Pat Tillman Foundation can’t fulfill its mission to empower military veterans and their spouses without the generosity of our supporters across the country. Nationwide, over 400 Tillman Scholars are striving to impact our country and communities through their studies in medicine, law, business, policy, science, education and the arts. Every “Tillman Tuesday,” we are committed to highlighting the individual impact of a Tillman Scholar, focusing on their success in school, career and community—all thanks to your support. This week we caught up with 2015 Tillman Scholar and U.S. Army Reservist Amy Bowen who is striving to affect major public policy issues our nation is facing today. Amy just completed her first year at Duke University, working towards a degree in Public Policy. This summer, Amy is working at the State Department Political Military Affairs Bureau in Washington D.C., helping Foreign Affairs officers prepare for their upcoming roles within the Department of Defense.
THOUGH YOU GREW UP AS A MILITARY BRAT, WHAT INSPIRED YOU TO JOIN THE MILITARY?
“When I was in high school, I was initially mad at the military because my dad transferred to Korea in between my junior and senior year, so I thought my life was over and I wanted nothing to do with the military [laughs]. However, I took an ROTC class in high school and applied for a scholarship and was the recipient of one – realizing then the military was a real option for my future. September 11 happened during my freshman year at the University of Portland when I was with the Air Force ROTC program focusing on Biology. The next semester, I made the switch to the Army ROTC nursing program at Pacific Lutheran University in Tacoma, Washington.”
MOVING AROUND SO MUCH WHILE GROWING UP IN AN ARMY FAMILY, WHO WAS YOUR CONSTANT INSPIRATION THEN AND NOW?
“My real inspiration growing up was my parents. My mom was the one who instilled service in my brother and me, when we were in Korea. She would go volunteer with us at an orphanage for developmentally delayed Korean children and adults. To this day, she still volunteers and says she wouldn’t be where she is without the Army. So, in return she volunteers for organizations that give back to Army veterans. I get my sense of duty and continual self-growth from my dad and his service in the military.”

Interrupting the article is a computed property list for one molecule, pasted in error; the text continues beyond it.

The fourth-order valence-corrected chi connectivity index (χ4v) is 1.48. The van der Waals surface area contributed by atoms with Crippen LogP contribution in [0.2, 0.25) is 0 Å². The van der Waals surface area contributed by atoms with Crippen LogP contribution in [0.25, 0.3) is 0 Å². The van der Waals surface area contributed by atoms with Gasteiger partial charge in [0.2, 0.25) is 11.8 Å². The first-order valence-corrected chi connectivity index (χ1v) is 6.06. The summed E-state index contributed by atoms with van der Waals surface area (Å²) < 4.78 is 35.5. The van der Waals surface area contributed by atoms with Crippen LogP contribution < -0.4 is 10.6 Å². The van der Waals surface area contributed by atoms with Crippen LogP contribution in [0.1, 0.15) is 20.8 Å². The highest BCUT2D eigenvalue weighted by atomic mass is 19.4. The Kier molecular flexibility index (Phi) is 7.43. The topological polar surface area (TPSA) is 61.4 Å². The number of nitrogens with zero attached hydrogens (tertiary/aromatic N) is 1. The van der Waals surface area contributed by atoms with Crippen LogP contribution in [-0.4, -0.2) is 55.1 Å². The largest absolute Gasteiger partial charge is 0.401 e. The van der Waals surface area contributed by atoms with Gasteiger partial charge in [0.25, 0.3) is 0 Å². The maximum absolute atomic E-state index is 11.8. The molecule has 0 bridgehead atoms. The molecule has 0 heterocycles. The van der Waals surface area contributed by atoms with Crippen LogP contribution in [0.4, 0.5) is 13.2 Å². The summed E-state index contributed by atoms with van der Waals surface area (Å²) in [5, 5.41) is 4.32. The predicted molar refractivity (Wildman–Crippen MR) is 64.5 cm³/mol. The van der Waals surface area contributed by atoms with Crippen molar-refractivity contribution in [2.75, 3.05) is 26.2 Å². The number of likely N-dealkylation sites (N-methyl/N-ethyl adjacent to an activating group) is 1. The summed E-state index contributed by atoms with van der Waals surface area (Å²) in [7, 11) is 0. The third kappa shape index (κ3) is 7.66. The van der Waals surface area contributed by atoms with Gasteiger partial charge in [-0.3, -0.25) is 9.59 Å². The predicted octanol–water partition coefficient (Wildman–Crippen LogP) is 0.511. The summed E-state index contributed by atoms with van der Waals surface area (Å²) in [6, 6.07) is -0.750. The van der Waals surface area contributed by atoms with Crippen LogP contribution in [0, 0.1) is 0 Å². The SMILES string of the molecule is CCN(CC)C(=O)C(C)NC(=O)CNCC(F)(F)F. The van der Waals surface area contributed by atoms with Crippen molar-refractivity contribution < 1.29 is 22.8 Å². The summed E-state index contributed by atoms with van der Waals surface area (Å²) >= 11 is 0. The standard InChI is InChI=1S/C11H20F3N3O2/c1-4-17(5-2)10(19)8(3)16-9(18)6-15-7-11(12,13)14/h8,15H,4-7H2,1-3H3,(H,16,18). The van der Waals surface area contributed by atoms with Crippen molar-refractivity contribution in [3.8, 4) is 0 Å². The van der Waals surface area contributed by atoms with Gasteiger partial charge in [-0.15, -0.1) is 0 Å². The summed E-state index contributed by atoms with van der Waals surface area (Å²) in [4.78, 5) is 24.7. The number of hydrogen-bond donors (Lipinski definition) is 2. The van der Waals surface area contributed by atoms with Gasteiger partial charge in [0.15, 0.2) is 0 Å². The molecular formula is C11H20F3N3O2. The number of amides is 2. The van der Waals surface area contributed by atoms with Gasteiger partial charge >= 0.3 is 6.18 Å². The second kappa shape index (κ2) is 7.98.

WHY DID YOU MAKE THE SWITCH TO FOCUS ON NURSING AND WHAT DID YOU LEARN ABOUT YOURSELF DURING YOUR COURSE STUDIES?
“At the time I made the decision to switch, I didn’t really know what I wanted to do. Initially, I wanted to be a veterinarian but I felt like nursing was a great job because I could help people and I would get to health sciences. I was busy when I switched to my Army ROTC scholarship to become a nursing cadet because I had to complete summer courses to graduate on time. The thing I am really grateful for was that our ROTC Battalion was very strict about having the nursing cadets do the same thing all of the other cadets did – field training, leadership rotations, etc. When I was a junior I really started to excel in our program, doing things like the Ranger Challenge team, and realized I could contribute a lot more than I initially thought. With the encouragement of my military science instructor, LTC Emoto, I really started to enjoy testing myself on what I can do and accomplish while working with others.”
THROUGHOUT YOUR 10 YEARS OF SERVICE, HOW MANY DEPLOYMENTS DID YOU SERVE AND WHAT WAS YOUR ROLE DURING THAT TIME?
“My first assignment was as a staff nurse at Walter Reed on a multi-service post-op patient floor and I later moved down to the emergency room. I then went to Fort Bragg as a Brigade Nurse and deployed with a medical company to Iraq for a year (Oct. 2008 – Oct. 2009), serving as a clinic officer in charge and picking up extra duties, like being a member of a mass casualty committee. During my deployment, I was co-located near a State Department provincial reconstruction team and became intrigued by the Army Civil Affairs team attached to them. They encouraged me to try out. Typically, nurses are rarely allowed to switch branches but I still put my packet together and was selected to become a Civil Affairs officer.
I was a team leader with Civil Affairs, deploying to Afghanistan (Aug. 2013 – Jan. 2014) where we supervised the completion of development projects. I also worked closely with the United Nations Assistance Afghanistan mission and their civil affairs team along the provincial Department of Women’s Affairs (DOWA). We were actually able to help train and empower the head provincial women’s representative, since she was new to her job. One of my favorite projects we did brought together two feuding tribes with an irrigation canal, bringing better agriculture to their area. It was my favorite because you could literally see two tribes working side by side together on a successful project.”
WHAT WAS YOUR EXPERIENCE LIKE AT WALTER REED AND WHAT DID YOU LEARN THROUGHOUT YOUR TIME WORKING THERE?
“It’s hard to quantify it, but you really feel like you’re doing something and making a difference. There are service members coming back, but we (the staff) saw how selfless they are at their worst time of their life. Waking up with major debilitating injuries, their lives were totally changed, but all they wanted was to go back and be with their fellow soldiers downrange.
Being at Walter Reed gave me a sense of purpose, instead of just being a regular job you became part of a brotherhood – leaving no man behind. There’s a certain connection you have as a soldier taking care of a wounded soldier. Because a lot of us went to ROTC, there were a lot of times where we were connected to our patients through mutual friends. Sometimes I would spend my lunch with soldiers that were in the same unit as my friends downrange, I would advocate for the patient as the whole process of being injured can be overwhelming for some soldiers’ families. It also made my friends downrange feel better, knowing someone they knew worked in their buddies’ hospital. Walter Reed is a place that pushes you to give everything you have to the patients. You don’t want them to get the short end of the stick for any reason, so you go out of your way for them even if that means a shorter break time or staying a little bit extra.”